Why Pakistan Army is against PPP?
Daily Times editorial, January 15, 2008
President Pervez Musharraf’s view, expressed to an American magazine, that the late PPP chairperson, Benazir Bhutto, “was very unpopular with the military”, clears the issues surrounding his policy drift in the last eight years and foreshadows what might transpire in the coming months. He began his career as the ruler of Pakistan by stigmatising both the mainstream parties, then plumping for the breakaway PML, in line with his military indoctrination against the PPP. The army’s dislike of Ms Bhutto dated from her 1988-1990 government when she was reluctantly allowed to rule under “conditions”, but was doubly disliked when she failed to walk in step with the military adventurers of Pakistan .
The army’s hatred of Ms Bhutto was once hatred of the PPP as a legacy of its populist founder, Zulfikar Ali Bhutto, who was the first truly elected leader of Pakistan after the 1970 elections. Mr Bhutto’s handling of the post-1971 military structure brought out the animus of its upper echelons, but the anti-PPP orientation became really entrenched in the entire body of the army during the era of General Ziaul Haq who hanged Bhutto, then changed the ideological identity of the state to keep the PPP out of power. What was purely a self-protecting reaction to Mr Bhutto’s interventionist approach gradually became an ideological animosity. Ms Bhutto was treated roughly by General Zia after her father’s hanging because he feared a “ revanchist -dynastic” backlash.
The PML was Gen Zia’s gift to the politics of Pakistan . He bequeathed to it what he had bequeathed to the Pakistan army too: Islam, superimposed on the old India-driven nationalism. Ms Bhutto soon began to be called a “security risk” after she took over the government in 1988. The PPP now began to be judged by the army and the broad rightwing Urdu press on the yardstick of Pakistan ’s revisionist stance towards India . The army top brass and the rank and file now had a catechism on which to judge one another. Officers suspected of being pro-PPP walked under a shadow and were not promoted.
The PPP was allowed to rule in 1988 by army chief Mirza Aslam Beg only after she had accepted the army’s “preconditions”, which included non-interference in the following spheres: India and Afghan policy and the nuclear policy. She was ousted because she was seen as not adhering to the “preconditions”, and ISI officers were caught red-handed trying to topple her through a rigged vote of no confidence in the National Assembly. Her interior minister, Mr Aitzaz Ahsan, was accused in the anti-PPP Urdu press of betraying the Khalistani secrets to New Delhi .
Then there is the relationship between the Pakistan army and the US . Every time the Pakistan military cohabits with the United States , it breeds an intense anti-US sentiment among its officers. Under SEATO and CENTO, a whole generation of officers grew up hating the US for not “helping” during the 1965 war. The same sort of thing happened when General Zia got the army to cohabit with the US to defeat the Soviet Union in Afghanistan . The army bred Generals Aslam Beg and Hameed Gul as a result of this period of perverse cross- fertilisation , prized for their contribution to the army’s anti-US pathology. Therefore the PPP was condemned as the “liberal” party which was accused of not being faithful to the country’s ideology.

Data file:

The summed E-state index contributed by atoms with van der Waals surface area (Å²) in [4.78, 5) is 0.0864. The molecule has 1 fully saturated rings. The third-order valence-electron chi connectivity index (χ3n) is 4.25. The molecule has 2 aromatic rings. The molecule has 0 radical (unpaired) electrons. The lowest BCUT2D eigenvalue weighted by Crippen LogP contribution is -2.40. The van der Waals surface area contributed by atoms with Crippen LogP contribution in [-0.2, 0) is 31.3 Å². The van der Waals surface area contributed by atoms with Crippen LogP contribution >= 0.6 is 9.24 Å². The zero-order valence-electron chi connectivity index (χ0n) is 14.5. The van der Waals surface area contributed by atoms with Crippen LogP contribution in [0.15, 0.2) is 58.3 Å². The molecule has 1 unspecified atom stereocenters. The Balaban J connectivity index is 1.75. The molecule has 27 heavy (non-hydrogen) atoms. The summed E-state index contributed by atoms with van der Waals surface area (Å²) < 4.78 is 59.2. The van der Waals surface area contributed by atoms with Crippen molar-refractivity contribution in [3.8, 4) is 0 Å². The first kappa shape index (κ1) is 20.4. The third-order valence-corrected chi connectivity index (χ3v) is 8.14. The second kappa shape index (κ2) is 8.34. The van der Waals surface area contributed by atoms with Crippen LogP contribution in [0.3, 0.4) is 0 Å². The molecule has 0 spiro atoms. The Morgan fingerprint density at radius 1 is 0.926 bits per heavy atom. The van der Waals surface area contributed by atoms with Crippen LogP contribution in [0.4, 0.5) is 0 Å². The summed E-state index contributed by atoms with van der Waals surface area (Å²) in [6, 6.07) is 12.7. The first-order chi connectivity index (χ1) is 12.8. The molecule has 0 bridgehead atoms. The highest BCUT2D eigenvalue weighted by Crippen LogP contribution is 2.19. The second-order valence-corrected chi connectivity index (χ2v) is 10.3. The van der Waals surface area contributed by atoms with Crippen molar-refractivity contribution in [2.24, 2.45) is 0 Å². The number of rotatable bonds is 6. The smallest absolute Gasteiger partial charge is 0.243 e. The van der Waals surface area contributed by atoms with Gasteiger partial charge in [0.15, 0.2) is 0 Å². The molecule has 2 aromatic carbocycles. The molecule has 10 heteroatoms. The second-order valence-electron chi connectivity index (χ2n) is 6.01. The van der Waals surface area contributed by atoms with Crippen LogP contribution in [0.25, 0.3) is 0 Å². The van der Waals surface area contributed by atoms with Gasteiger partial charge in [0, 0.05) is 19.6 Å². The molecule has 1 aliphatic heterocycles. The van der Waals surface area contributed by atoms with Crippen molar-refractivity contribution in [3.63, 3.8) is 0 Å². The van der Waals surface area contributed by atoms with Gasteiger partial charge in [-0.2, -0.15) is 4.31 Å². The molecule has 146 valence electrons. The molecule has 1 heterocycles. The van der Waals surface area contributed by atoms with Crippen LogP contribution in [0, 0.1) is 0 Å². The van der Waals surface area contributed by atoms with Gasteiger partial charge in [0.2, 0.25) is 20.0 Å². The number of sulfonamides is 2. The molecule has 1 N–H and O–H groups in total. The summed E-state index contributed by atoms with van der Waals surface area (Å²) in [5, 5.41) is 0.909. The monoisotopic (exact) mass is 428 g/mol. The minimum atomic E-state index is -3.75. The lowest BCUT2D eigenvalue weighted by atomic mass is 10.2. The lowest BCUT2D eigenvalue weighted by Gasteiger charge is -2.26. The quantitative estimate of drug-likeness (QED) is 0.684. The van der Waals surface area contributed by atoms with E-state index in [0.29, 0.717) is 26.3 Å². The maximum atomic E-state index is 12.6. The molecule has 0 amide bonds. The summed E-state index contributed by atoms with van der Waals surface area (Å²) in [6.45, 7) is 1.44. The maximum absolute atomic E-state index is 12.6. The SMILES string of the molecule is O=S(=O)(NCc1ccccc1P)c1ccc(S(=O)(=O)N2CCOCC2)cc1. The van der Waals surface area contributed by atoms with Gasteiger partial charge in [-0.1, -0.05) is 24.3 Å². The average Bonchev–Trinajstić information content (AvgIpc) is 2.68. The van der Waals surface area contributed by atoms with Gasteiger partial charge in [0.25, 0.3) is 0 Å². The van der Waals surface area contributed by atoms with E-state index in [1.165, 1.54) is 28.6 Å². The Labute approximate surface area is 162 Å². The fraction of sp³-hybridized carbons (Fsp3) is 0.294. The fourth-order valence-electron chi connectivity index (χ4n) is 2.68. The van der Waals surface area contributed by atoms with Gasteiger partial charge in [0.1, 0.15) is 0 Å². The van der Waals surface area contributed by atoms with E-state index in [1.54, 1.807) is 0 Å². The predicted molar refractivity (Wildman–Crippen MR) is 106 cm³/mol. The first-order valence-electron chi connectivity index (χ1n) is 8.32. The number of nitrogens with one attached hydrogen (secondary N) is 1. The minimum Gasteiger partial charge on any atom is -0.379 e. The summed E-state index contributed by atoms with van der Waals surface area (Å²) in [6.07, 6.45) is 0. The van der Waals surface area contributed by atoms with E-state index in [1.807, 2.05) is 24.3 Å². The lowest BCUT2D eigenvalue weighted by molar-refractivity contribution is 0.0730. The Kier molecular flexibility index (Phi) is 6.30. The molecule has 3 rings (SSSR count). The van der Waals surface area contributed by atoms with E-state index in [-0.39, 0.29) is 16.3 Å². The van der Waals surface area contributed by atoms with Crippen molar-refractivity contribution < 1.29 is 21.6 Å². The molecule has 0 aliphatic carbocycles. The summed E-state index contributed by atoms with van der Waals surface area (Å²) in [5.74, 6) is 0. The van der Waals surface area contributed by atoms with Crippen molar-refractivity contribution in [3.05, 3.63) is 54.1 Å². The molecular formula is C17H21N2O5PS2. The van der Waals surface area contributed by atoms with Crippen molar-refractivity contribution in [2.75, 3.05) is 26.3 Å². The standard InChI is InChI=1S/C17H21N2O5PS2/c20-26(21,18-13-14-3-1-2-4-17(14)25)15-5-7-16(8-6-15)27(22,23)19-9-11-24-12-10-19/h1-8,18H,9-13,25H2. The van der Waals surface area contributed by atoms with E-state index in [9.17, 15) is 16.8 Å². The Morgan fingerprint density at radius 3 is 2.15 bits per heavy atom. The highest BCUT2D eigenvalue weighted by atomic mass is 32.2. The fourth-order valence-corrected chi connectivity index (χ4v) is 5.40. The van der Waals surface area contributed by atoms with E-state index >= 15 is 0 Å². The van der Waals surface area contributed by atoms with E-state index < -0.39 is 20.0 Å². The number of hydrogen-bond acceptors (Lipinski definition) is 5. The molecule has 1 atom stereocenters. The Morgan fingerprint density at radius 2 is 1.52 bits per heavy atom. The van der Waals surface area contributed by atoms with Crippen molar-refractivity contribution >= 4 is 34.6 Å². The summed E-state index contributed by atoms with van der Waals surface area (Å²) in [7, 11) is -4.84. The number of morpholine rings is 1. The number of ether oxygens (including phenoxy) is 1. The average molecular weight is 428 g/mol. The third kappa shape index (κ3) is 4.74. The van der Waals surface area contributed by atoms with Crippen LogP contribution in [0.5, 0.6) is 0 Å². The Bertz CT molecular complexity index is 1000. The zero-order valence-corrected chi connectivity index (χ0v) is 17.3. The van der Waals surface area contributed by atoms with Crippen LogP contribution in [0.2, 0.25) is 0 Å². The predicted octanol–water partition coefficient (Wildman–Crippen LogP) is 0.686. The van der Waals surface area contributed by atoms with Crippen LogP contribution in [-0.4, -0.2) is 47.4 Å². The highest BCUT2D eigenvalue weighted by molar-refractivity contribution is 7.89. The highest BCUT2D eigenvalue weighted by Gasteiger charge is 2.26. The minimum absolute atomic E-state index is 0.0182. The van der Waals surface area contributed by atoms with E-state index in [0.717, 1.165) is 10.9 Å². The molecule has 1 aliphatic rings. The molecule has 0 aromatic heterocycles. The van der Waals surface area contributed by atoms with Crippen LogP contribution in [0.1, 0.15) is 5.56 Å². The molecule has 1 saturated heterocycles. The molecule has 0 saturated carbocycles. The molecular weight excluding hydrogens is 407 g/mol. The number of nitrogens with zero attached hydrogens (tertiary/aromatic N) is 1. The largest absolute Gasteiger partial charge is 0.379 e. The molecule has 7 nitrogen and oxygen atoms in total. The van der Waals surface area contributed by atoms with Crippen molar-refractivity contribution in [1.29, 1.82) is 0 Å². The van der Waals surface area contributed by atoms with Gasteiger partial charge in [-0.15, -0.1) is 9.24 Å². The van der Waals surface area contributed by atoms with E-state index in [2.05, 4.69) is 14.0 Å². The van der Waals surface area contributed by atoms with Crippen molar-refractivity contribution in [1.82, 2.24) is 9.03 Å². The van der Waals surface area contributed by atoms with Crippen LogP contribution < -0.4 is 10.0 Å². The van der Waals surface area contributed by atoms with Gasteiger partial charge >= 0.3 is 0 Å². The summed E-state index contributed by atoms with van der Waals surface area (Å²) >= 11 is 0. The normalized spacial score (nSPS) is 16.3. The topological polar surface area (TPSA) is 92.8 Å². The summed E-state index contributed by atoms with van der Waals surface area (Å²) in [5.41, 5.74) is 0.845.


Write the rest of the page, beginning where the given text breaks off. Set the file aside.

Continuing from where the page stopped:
In 2001, the army’s chief did something that its torso was unprepared to accept overnight. General Pervez Musharraf went with the American global response to Al Qaeda because he thought there was no other reasonable course to take in the national interest, but he knew fully that this course would make him unpopular with an army that still responded to the anti-American maunderings of Aslam Beg and Hameed Gul. That is why he had to get rid of Gen Mahmood Ahmed, the then DG-ISI, because he was not fully on board. However, one concession that General Musharraf made to the army at this point was to pander to its enduring anti-PPP legacy, which could very well have been also a result of his own personal development as a successful officer. From condemning both the mainstream parties, he settled down to rule in conjunction with the PML after excluding from it Mr Nawaz Sharif with whom he had a personal score to settle.
That General Musharraf was a half-formed man with some tactical skill was the only way one could look at him after 2001, but as time passed he also developed some strategic skill unknown in the Pakistan army. He negated the military shibboleth of overtly hating India and secretly hating the US , and projected a vision of a “liberal” Pakistan serving as a “trade corridor” for India and the rest of the world. As he distanced himself from the army’s entrenched position, he appeared to move closer to the worldview of the PPP as led by Ms Bhutto, arousing misgivings and fears in the breast of his PMLQ partner in power. This was the period of ambivalence. It cost him more than he may have realised. His policies failed because of lack of political support. Caliban -like, he drove on till an accumulating mountain of failures overtook him in 2007.
Now General (Retd) Musharraf seems to be returning to the military’s traditional anti-US stance. But this won’t even get it brownie points with the anti-US middle classes of Pakistan . Today the Pakistan army is viewed by them as an “interfering” army, and he has become the symbol of this “subversion of democracy”. The PPP stands to make big gains in the coming elections, as a parting gift from Ms Bhutto. And he is suspected of doing what the Ziaist crop of generals did in the past: derailing the political process to keep the PPP out.